Summerhill Parade was as quiet as any inner-city street could be at 10:30 on a Saturday night. Locals celebrated the Dublin Gaelic football team's fourth successive qualification for the All-Ireland Football Championship final in two pubs, the Bridge Tavern and Lowry's; cliché as it will sound to any Irish reader, a punter smoking outside actually said "up the Dubs".
Ian Paisley Jr. (Stephen Barnes/Politics / Alamy Stock Photo) It has been an uncomfortable summer in Northern Ireland. Much like the roads of South Antrim, pasty descendants of Celts, Normans and Anglos began to melt when temperatures hit 30ºC.
Ireland's Taoiseach (Prime Minister), Leo Varadkar. Photo: RollingNews.ie / Alamy Stock Photo When HMS Biter, Charger and Pursuer docked at Irish Naval Service (INS) headquarters last Tuesday, they made history. It was under-reported, but these Royal Navy patrol and training ships were the first British naval vessels to dock at Haulbowline Island in 80 years.
DUP Party Leader Arlene Foster addresses media during assembly talks. Photo: Mark Winter / Alamy Stock Photo Both the British and Irish press were almost willing the latest round of talks aimed at restoring the Northern Ireland Assembly to succeed, but they shouldn't have been surprised that it failed.
In Moygashel, a village on the edge of Dungannon in County Tyrone, a sign told Martin McGuinness to " rot in hell". So often mischaracterised as a hotbed for religious rather than political strife, the existence of hell and whether or not McGuinness is in it seems immaterial now as Northern Ireland drifts into its second year in limbo.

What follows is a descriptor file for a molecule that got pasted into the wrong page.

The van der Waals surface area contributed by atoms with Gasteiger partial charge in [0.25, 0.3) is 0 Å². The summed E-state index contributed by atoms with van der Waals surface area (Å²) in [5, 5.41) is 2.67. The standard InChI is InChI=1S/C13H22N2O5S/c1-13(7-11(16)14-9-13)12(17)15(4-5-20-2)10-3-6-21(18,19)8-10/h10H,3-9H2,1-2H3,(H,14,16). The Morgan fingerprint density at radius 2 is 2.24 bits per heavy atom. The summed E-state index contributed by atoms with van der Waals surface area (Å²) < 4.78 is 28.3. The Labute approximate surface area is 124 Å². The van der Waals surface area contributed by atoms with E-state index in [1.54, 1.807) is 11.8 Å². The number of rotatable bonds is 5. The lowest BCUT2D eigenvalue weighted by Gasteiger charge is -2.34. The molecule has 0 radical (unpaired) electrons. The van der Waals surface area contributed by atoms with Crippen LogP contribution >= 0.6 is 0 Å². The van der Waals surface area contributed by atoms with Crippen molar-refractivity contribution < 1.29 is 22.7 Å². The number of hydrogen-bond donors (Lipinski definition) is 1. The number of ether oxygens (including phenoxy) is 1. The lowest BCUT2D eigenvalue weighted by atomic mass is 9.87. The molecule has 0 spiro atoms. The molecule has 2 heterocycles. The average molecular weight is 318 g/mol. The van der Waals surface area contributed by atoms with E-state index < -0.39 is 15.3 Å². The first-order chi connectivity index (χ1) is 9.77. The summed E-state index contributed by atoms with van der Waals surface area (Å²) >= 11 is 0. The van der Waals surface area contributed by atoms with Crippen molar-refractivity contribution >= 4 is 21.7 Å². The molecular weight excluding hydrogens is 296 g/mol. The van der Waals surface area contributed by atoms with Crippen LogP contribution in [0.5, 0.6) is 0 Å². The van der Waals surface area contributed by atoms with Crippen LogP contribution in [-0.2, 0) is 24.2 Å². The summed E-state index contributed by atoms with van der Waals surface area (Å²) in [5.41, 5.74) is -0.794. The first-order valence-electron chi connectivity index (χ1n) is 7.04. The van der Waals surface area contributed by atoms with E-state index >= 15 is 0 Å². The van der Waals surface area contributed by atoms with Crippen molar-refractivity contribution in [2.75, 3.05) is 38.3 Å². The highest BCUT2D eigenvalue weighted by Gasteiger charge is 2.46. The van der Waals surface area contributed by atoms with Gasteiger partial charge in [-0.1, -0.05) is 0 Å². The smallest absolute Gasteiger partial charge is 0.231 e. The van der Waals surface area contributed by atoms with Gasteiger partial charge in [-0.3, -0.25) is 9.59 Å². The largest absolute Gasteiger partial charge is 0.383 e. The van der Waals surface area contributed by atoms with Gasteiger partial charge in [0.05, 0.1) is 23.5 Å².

It isn't hard to find new alleys in which to attack Jeremy Corbyn for the same thing over and over.
by Odrán Waldron The black beady eyes looking over your left shoulder as you face into them, the black beret effortlessly lounging on the top of his head, the left cheek dimming into the shadow of his long black hair; we all know it, it is the icon's
by Odrán Waldron In February 2014, there was a terrifying scene outside of the Mountain View swallowing Googleplex. A "protest" was happening outside of Google's shiny, cyclist-friendly Castle Doom and among the demonstrators, Jason Xu held a sign that read: "Google, please solve death." This scene, and the
It is a few steps backwards from Bertie Ahern calling himself a socialist, writes Odrán Waldron.
Politically homeless was how Gary Lineker put it, not realising that he was summing up nicely why it was that people had abandoned the centrism he was tweeting about craving. Centrism always has been and always will be homeless, an absence of ideology sheltering itself from the rain with a cardboard box made of subservience [...]